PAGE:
These were concerns that were at the crux of This Time Tomorrow. Alice was given a golden opportunity, an opportunity of a lifetime: 24 hours to redo what needed to be redone. One would expect her to use the time to inform everyone of the impending pandemonium that society will experience in two decades, from wars to terrorist attacks – the story is set in New York City! – to economic recessions. She could have informed everyone of the ill effects of climate change and of a pandemic that is going to alter the course of history. These are global concerns that would adversely affect everyone. This deviation from the ideal, however, did not undermine Straub’s vision. Instead of a more robust premise, Straub pared down her novel’s concern to the basic and profound: human sensibilities.
“Things were always changing, even when they didn’t feel like it. Alice wondered if no one ever felt as old as they were because it happened so slowly, and you were only ever one day slower and creakier, and the world changed so gradually that by the time cars had evolved from boxy to smooth, or green taxis had joined the yellow ones, or Metrocards had replaced tokens, you were used to it. Everyone was a lobster in the pot.”~ Emma Straub, This Time Tomorrow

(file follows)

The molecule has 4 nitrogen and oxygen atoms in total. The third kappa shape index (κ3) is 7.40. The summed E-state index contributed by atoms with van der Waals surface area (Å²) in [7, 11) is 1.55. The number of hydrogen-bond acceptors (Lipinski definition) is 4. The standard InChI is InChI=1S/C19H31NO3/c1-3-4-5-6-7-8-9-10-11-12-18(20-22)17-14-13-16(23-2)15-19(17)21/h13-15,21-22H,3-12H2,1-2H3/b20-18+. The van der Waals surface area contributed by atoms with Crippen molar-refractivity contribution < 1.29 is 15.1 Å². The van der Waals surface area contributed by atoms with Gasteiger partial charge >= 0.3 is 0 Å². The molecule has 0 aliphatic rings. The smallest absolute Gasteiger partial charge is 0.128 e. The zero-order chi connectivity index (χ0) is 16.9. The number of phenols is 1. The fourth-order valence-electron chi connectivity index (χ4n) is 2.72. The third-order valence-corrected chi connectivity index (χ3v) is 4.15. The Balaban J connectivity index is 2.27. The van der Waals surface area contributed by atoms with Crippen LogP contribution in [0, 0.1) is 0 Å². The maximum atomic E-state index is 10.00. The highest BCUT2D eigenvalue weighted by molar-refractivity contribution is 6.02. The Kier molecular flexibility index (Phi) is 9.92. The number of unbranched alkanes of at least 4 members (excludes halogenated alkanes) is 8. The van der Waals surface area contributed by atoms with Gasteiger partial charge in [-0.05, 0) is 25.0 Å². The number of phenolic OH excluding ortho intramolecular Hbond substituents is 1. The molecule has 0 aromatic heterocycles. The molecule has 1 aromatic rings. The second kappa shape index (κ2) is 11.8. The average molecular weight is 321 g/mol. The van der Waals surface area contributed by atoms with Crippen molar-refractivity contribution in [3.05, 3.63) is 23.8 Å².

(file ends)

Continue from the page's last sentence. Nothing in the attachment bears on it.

In particular, the emphasis of the story – and also its strongest and heartwarming facet – was its portrayal of the father and daughter relationship. In her dive into her story, we learn that Alice’s mother left them when she was still six. When his daughter was still a child, Leonard wrote a book about time travel, Time Brothers. When it was released, it was an immediate literary sensation. It was also adapted into an equally loved TV series. Unfortunately, Leonard never got around to writing a new novel as he devoted the rest of his life to looking after his growing daughter. The only respite he had from his quotidian life was his attendance at sci-fi fan conventions. Sure, he was not the ideal father who can cook healthy meals or take his daughter camping, but he made sure that he was there at every important moment in her life.